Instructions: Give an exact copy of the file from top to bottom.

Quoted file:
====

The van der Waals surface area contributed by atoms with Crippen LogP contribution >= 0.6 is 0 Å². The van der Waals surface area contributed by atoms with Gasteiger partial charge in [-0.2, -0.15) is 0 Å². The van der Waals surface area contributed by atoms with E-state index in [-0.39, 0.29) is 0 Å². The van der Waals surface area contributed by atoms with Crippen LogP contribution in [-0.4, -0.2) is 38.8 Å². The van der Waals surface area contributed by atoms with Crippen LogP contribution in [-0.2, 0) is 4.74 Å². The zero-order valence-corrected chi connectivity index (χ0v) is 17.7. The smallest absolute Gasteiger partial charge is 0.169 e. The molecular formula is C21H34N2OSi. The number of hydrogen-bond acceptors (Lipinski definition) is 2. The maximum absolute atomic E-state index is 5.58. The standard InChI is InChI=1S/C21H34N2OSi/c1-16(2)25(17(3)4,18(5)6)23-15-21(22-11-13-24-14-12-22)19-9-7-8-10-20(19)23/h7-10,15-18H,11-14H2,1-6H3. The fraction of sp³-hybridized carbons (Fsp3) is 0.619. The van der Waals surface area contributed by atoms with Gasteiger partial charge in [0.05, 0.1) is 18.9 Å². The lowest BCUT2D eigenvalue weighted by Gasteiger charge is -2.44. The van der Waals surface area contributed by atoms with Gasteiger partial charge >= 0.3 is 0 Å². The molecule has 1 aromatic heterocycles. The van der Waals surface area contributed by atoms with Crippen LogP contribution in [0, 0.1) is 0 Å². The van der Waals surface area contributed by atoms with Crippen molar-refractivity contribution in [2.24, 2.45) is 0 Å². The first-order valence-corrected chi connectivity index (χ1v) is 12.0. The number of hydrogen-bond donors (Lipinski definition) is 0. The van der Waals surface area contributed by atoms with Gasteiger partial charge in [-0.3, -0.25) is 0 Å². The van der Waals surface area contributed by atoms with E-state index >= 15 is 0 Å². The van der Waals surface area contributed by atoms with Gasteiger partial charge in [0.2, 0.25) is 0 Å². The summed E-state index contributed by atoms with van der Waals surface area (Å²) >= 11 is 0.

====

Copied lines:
The van der Waals surface area contributed by atoms with Crippen LogP contribution >= 0.6 is 0 Å². The van der Waals surface area contributed by atoms with Gasteiger partial charge in [-0.2, -0.15) is 0 Å². The van der Waals surface area contributed by atoms with E-state index in [-0.39, 0.29) is 0 Å². The van der Waals surface area contributed by atoms with Crippen LogP contribution in [-0.4, -0.2) is 38.8 Å². The van der Waals surface area contributed by atoms with Crippen LogP contribution in [-0.2, 0) is 4.74 Å². The zero-order valence-corrected chi connectivity index (χ0v) is 17.7. The smallest absolute Gasteiger partial charge is 0.169 e. The molecular formula is C21H34N2OSi. The number of hydrogen-bond acceptors (Lipinski definition) is 2. The maximum absolute atomic E-state index is 5.58. The standard InChI is InChI=1S/C21H34N2OSi/c1-16(2)25(17(3)4,18(5)6)23-15-21(22-11-13-24-14-12-22)19-9-7-8-10-20(19)23/h7-10,15-18H,11-14H2,1-6H3. The fraction of sp³-hybridized carbons (Fsp3) is 0.619. The van der Waals surface area contributed by atoms with Gasteiger partial charge in [0.05, 0.1) is 18.9 Å². The lowest BCUT2D eigenvalue weighted by Gasteiger charge is -2.44. The van der Waals surface area contributed by atoms with Gasteiger partial charge >= 0.3 is 0 Å². The molecule has 1 aromatic heterocycles. The van der Waals surface area contributed by atoms with Crippen LogP contribution in [0, 0.1) is 0 Å². The van der Waals surface area contributed by atoms with Crippen molar-refractivity contribution in [2.24, 2.45) is 0 Å². The first-order valence-corrected chi connectivity index (χ1v) is 12.0. The number of hydrogen-bond donors (Lipinski definition) is 0. The van der Waals surface area contributed by atoms with Gasteiger partial charge in [-0.3, -0.25) is 0 Å². The van der Waals surface area contributed by atoms with E-state index >= 15 is 0 Å². The van der Waals surface area contributed by atoms with Gasteiger partial charge in [0.2, 0.25) is 0 Å². The summed E-state index contributed by atoms with van der Waals surface area (Å²) >= 11 is 0.